You are here
The PSA responds to the cOAlition S consultation on Transformative Journals
The PSA has responded to the cOAlition S consultation on their draft framework for transformative journals criteria in Plan S. We were grateful to have the opportunity to contribute to the development of the framework through this process, full details of which are available here. The survey closed on Monday 6 January 2020.
The consultation offered three areas for comment on elements of the framework. The PSA responses to these are reproduced below in full.
Q.1 The draft framework specifies that a Transformative Journal must demonstrate an annual increase in the OA penetration rate of at least eight percentage points year-on-year, measured on a three year rolling period. If you disagree that this is fair and reasonable, then please specify what target you would support, and why:
We are pleased that cOAlition S has engaged with the academic community and expanded the available mechanisms for Plan S compliance. The PSA agrees, in principle, that transformative journals can be a useful and viable route towards Open Access (OA) and supports the concept, in principle. However, we feel strongly that the framework as currently written and set out in this consultation is not workable.
The success of any transition to OA requires long-term commitments on library funding for non-subscription models and rewiring existing subscription spend in favour of OA. This requires ‘buy-in’ not only from libraries but also senior staff at universities and institutions around the world. Without that, there is limited incentive (and considerable risk) for any publisher – let alone a not-for-profit, society publisher – to commit to a change in approach.
Q.2 In addition to the 8% increase on OA penetration, year-on-year, the publishers of Transformative Journals must agree to either flip them to OA either when 50% of the content is OA, or by 31st December 2024. To what extent do you agree that these are fair and achievable? If you disagree with this, please specify what target (percentage of OA, or date) you would support, and why.
The PSA strongly disagrees that it is possible, as proposed in the framework, for a transformative Journal to demonstrate an annual increase in the OA penetration rate of at least eight percentage points per year for three years.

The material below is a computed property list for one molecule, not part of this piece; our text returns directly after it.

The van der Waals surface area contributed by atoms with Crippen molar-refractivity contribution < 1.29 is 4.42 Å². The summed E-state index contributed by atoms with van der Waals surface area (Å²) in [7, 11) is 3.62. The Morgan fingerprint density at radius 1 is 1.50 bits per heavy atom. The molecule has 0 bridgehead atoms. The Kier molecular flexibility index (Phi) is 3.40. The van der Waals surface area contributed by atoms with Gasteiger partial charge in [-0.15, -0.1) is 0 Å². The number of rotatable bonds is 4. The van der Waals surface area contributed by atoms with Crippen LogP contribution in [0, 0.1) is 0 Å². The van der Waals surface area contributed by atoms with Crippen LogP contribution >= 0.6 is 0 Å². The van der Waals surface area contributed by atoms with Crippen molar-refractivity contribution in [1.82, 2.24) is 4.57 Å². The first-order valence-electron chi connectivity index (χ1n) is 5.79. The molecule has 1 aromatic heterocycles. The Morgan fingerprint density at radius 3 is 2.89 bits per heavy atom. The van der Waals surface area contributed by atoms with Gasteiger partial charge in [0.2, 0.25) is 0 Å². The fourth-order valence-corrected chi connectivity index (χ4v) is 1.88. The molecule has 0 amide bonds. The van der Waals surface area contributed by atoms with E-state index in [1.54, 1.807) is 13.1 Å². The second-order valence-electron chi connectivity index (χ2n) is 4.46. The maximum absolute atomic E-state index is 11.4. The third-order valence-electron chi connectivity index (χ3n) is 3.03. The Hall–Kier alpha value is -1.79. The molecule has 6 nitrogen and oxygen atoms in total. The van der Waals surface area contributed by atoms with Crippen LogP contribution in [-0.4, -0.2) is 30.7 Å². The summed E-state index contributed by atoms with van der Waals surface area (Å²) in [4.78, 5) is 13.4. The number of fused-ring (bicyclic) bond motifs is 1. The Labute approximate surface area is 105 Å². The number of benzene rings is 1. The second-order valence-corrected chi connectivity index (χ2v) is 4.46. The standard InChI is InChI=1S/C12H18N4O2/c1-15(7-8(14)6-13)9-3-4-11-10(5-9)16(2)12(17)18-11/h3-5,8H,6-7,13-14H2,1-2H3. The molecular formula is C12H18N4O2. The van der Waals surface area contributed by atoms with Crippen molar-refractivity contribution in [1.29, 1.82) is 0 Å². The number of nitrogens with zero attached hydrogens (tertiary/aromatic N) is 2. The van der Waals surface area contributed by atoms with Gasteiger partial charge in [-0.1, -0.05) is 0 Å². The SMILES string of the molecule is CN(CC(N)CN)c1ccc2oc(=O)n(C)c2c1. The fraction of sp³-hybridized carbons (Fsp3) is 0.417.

OA article numbers are driven by the prevalence of author, institution and funder mandates around the globe and the availability of funding to support those mandates. Much of the growth in OA derives from authors in well-funded institutions in Europe, while much of the overall growth in article output is from authors in countries like China, India and Brazil. Unless Plan S-style policies (and appropriate funding) become commonplace globally, journals will be unlikely to generate eight per cent growth in OA per year. Hybrid journals can (and do) encourage OA but do not ultimately control uptake. We are, therefore, unable to identify a suitable mechanism that would allow us to guarantee compliance with such a growth target. It has been suggested that journals should consider rejecting articles from authors who wish to publish their articles behind a paywall; this breaches the concept of editorial independence and, by discriminating against unfunded authors and those from poorer nations, would be unethical and against the original intentions of the OA initiative.
If you have any further comments on the proposed framework for Transformative Journals, please add them here:
The PSA also strongly disagrees with the proposal for the publishers of Transformative Journals to flip them to OA when 50% of the content is OA, or by 31st December 2024.
In our view the ability to flip a hybrid journal to OA depends on many factors, including the global OA policy landscape, funding availability, subject coverage, authorship demographics and others. Hybrid journals in social science and beyond are making progress to OA at very different rates. Thus, having a fixed date by which all journals must have flipped is not realistic.
The idea of a percentage threshold is, in principle, much more sensible. However, determining exactly what that percentage should be is difficult as the threshold will depend on the journal and discipline. It is the PSA’s view that 50% is not viable for social sciences where a minority of research is grant-funded. Hybrid journals in political science continue to establish author communities and a majority of the authorship base in long-standing titles is unused to the APC (article processing charge) requirement. Flipping in a fair way depends on funding being available for all authors, not just those funded by signatories to Plan S. In sub-fields where only a minority of research is grant-funded (e.g. political philosophy), and in cases where most submissions are from authors whose institutions do not have OA funding available, flipping a journal at 50% would exclude the majority of authors. Those conducting research requiring less funding for example, for theoretical work, policy analysis, small n empirical work or qualitative work would also find it difficult to access APC support. Moreover, access to APC funds is likely to disadvantage early career researchers and those on fixed-term contracts.”
The PSA also contributed to the response made by the Academy of Social Sciences (who represent a number of learned societies) and the Society Publishers Coaliton (SocPC):
cOAlition S will publish the responses to their consultation in due course, once they have been used to inform changes to the framework.
Colleagues may also be interested in the following: